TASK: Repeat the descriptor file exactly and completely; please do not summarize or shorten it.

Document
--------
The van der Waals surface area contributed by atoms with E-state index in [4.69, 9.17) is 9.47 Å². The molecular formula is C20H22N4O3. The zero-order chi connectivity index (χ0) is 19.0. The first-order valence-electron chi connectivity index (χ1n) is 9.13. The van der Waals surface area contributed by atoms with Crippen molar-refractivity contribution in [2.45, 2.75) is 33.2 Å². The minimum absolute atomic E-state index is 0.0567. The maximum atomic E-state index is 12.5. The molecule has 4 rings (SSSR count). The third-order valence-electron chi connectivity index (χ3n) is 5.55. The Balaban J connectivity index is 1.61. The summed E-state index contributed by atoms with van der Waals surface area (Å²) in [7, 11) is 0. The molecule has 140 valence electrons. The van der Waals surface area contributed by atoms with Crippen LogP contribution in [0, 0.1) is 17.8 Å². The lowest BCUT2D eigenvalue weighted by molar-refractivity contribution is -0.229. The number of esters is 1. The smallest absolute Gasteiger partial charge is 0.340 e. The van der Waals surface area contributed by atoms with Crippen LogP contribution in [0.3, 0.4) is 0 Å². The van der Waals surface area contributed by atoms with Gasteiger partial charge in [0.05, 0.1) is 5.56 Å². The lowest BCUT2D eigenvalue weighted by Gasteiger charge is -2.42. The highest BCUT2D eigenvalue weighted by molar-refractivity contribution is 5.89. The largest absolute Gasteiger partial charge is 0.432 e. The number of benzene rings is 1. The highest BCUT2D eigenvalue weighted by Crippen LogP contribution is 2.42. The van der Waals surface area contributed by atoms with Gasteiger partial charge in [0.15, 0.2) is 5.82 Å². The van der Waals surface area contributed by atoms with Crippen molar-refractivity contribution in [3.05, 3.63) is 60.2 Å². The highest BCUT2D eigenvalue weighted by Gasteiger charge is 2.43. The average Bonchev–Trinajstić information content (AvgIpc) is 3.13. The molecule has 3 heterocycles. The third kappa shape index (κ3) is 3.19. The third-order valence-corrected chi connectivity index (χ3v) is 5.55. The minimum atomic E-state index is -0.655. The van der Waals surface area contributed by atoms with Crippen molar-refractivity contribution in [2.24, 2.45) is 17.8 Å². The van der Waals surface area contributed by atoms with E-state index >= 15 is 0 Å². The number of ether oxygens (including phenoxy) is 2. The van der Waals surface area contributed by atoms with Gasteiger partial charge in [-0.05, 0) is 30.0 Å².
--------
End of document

The van der Waals surface area contributed by atoms with E-state index in [4.69, 9.17) is 9.47 Å². The molecular formula is C20H22N4O3. The zero-order chi connectivity index (χ0) is 19.0. The first-order valence-electron chi connectivity index (χ1n) is 9.13. The van der Waals surface area contributed by atoms with Crippen molar-refractivity contribution in [2.45, 2.75) is 33.2 Å². The minimum absolute atomic E-state index is 0.0567. The maximum atomic E-state index is 12.5. The molecule has 4 rings (SSSR count). The third-order valence-electron chi connectivity index (χ3n) is 5.55. The Balaban J connectivity index is 1.61. The summed E-state index contributed by atoms with van der Waals surface area (Å²) in [7, 11) is 0. The molecule has 140 valence electrons. The van der Waals surface area contributed by atoms with Crippen LogP contribution in [0, 0.1) is 17.8 Å². The lowest BCUT2D eigenvalue weighted by molar-refractivity contribution is -0.229. The number of esters is 1. The smallest absolute Gasteiger partial charge is 0.340 e. The van der Waals surface area contributed by atoms with Crippen LogP contribution in [0.3, 0.4) is 0 Å². The van der Waals surface area contributed by atoms with Gasteiger partial charge in [0.05, 0.1) is 5.56 Å². The lowest BCUT2D eigenvalue weighted by Gasteiger charge is -2.42. The highest BCUT2D eigenvalue weighted by molar-refractivity contribution is 5.89. The largest absolute Gasteiger partial charge is 0.432 e. The number of benzene rings is 1. The highest BCUT2D eigenvalue weighted by Crippen LogP contribution is 2.42. The van der Waals surface area contributed by atoms with Gasteiger partial charge in [0.15, 0.2) is 5.82 Å². The van der Waals surface area contributed by atoms with Crippen molar-refractivity contribution in [3.05, 3.63) is 60.2 Å². The highest BCUT2D eigenvalue weighted by Gasteiger charge is 2.43. The average Bonchev–Trinajstić information content (AvgIpc) is 3.13. The molecule has 3 heterocycles. The third kappa shape index (κ3) is 3.19. The third-order valence-corrected chi connectivity index (χ3v) is 5.55. The minimum atomic E-state index is -0.655. The van der Waals surface area contributed by atoms with Crippen molar-refractivity contribution in [2.24, 2.45) is 17.8 Å². The van der Waals surface area contributed by atoms with E-state index >= 15 is 0 Å². The number of ether oxygens (including phenoxy) is 2. The van der Waals surface area contributed by atoms with Gasteiger partial charge in [-0.05, 0) is 30.0 Å².